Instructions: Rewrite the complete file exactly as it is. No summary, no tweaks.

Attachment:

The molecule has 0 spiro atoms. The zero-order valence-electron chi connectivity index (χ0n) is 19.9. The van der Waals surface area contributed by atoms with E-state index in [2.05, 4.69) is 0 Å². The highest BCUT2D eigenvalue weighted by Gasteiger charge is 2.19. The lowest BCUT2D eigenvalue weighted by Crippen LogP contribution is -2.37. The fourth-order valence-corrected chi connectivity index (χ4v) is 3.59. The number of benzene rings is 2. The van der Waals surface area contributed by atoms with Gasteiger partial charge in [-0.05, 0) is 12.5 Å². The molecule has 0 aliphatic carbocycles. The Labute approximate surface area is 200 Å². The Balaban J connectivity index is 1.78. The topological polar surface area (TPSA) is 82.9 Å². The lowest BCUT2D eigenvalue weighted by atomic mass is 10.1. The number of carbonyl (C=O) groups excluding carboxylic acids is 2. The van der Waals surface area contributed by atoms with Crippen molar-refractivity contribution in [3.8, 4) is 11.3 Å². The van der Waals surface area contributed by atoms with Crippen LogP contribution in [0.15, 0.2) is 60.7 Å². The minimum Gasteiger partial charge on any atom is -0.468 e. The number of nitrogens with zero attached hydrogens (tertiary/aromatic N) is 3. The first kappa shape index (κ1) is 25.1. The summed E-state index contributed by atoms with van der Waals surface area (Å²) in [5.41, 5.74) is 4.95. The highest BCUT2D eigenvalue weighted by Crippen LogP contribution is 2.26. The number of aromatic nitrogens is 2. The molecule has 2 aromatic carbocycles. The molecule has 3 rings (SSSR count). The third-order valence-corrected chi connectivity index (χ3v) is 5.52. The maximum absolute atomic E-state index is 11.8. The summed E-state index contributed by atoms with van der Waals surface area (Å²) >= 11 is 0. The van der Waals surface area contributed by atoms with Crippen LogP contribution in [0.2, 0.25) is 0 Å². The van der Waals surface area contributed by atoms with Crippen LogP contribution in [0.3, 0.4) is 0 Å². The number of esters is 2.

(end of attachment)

The molecule has 0 spiro atoms. The zero-order valence-electron chi connectivity index (χ0n) is 19.9. The van der Waals surface area contributed by atoms with E-state index in [2.05, 4.69) is 0 Å². The highest BCUT2D eigenvalue weighted by Gasteiger charge is 2.19. The lowest BCUT2D eigenvalue weighted by Crippen LogP contribution is -2.37. The fourth-order valence-corrected chi connectivity index (χ4v) is 3.59. The number of benzene rings is 2. The van der Waals surface area contributed by atoms with Gasteiger partial charge in [-0.05, 0) is 12.5 Å². The molecule has 0 aliphatic carbocycles. The Labute approximate surface area is 200 Å². The Balaban J connectivity index is 1.78. The topological polar surface area (TPSA) is 82.9 Å². The lowest BCUT2D eigenvalue weighted by atomic mass is 10.1. The number of carbonyl (C=O) groups excluding carboxylic acids is 2. The van der Waals surface area contributed by atoms with Crippen molar-refractivity contribution in [3.8, 4) is 11.3 Å². The van der Waals surface area contributed by atoms with Crippen LogP contribution in [0.15, 0.2) is 60.7 Å². The minimum Gasteiger partial charge on any atom is -0.468 e. The number of nitrogens with zero attached hydrogens (tertiary/aromatic N) is 3. The first kappa shape index (κ1) is 25.1. The summed E-state index contributed by atoms with van der Waals surface area (Å²) in [5.41, 5.74) is 4.95. The highest BCUT2D eigenvalue weighted by Crippen LogP contribution is 2.26. The number of aromatic nitrogens is 2. The molecule has 2 aromatic carbocycles. The molecule has 3 rings (SSSR count). The third-order valence-corrected chi connectivity index (χ3v) is 5.52. The maximum absolute atomic E-state index is 11.8. The summed E-state index contributed by atoms with van der Waals surface area (Å²) >= 11 is 0. The van der Waals surface area contributed by atoms with Crippen LogP contribution in [0.2, 0.25) is 0 Å². The van der Waals surface area contributed by atoms with Crippen LogP contribution in [0.3, 0.4) is 0 Å². The number of esters is 2.